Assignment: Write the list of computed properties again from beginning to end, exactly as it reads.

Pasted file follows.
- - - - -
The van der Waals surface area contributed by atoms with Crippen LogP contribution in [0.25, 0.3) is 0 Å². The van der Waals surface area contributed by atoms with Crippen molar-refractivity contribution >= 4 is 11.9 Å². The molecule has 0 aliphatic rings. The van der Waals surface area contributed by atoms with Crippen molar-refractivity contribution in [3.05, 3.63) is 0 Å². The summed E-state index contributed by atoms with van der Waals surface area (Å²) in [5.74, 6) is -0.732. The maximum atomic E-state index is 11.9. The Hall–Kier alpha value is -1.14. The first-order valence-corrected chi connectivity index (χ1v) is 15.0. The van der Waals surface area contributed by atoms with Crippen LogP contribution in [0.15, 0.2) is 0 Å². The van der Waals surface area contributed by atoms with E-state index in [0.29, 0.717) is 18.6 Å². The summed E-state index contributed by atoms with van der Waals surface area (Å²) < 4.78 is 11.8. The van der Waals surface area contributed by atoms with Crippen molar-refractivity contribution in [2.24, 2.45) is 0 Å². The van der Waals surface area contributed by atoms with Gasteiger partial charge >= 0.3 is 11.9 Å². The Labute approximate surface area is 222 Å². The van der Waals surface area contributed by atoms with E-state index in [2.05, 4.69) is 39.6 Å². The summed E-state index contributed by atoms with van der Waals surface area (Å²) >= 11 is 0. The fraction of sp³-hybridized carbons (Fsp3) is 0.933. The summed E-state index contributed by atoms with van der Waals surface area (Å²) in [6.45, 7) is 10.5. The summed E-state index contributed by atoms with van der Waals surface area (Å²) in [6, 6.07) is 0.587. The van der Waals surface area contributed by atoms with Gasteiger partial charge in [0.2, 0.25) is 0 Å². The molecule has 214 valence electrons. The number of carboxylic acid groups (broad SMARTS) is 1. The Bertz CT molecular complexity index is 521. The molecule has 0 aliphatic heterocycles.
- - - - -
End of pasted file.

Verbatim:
The van der Waals surface area contributed by atoms with Crippen LogP contribution in [0.25, 0.3) is 0 Å². The van der Waals surface area contributed by atoms with Crippen molar-refractivity contribution >= 4 is 11.9 Å². The molecule has 0 aliphatic rings. The van der Waals surface area contributed by atoms with Crippen molar-refractivity contribution in [3.05, 3.63) is 0 Å². The summed E-state index contributed by atoms with van der Waals surface area (Å²) in [5.74, 6) is -0.732. The maximum atomic E-state index is 11.9. The Hall–Kier alpha value is -1.14. The first-order valence-corrected chi connectivity index (χ1v) is 15.0. The van der Waals surface area contributed by atoms with Crippen LogP contribution in [0.15, 0.2) is 0 Å². The van der Waals surface area contributed by atoms with E-state index in [0.29, 0.717) is 18.6 Å². The summed E-state index contributed by atoms with van der Waals surface area (Å²) < 4.78 is 11.8. The van der Waals surface area contributed by atoms with Crippen molar-refractivity contribution in [2.24, 2.45) is 0 Å². The van der Waals surface area contributed by atoms with Gasteiger partial charge >= 0.3 is 11.9 Å². The Labute approximate surface area is 222 Å². The van der Waals surface area contributed by atoms with E-state index in [2.05, 4.69) is 39.6 Å². The summed E-state index contributed by atoms with van der Waals surface area (Å²) >= 11 is 0. The fraction of sp³-hybridized carbons (Fsp3) is 0.933. The summed E-state index contributed by atoms with van der Waals surface area (Å²) in [6.45, 7) is 10.5. The summed E-state index contributed by atoms with van der Waals surface area (Å²) in [6, 6.07) is 0.587. The van der Waals surface area contributed by atoms with Gasteiger partial charge in [0.2, 0.25) is 0 Å². The molecule has 214 valence electrons. The number of carboxylic acid groups (broad SMARTS) is 1. The Bertz CT molecular complexity index is 521. The molecule has 0 aliphatic heterocycles.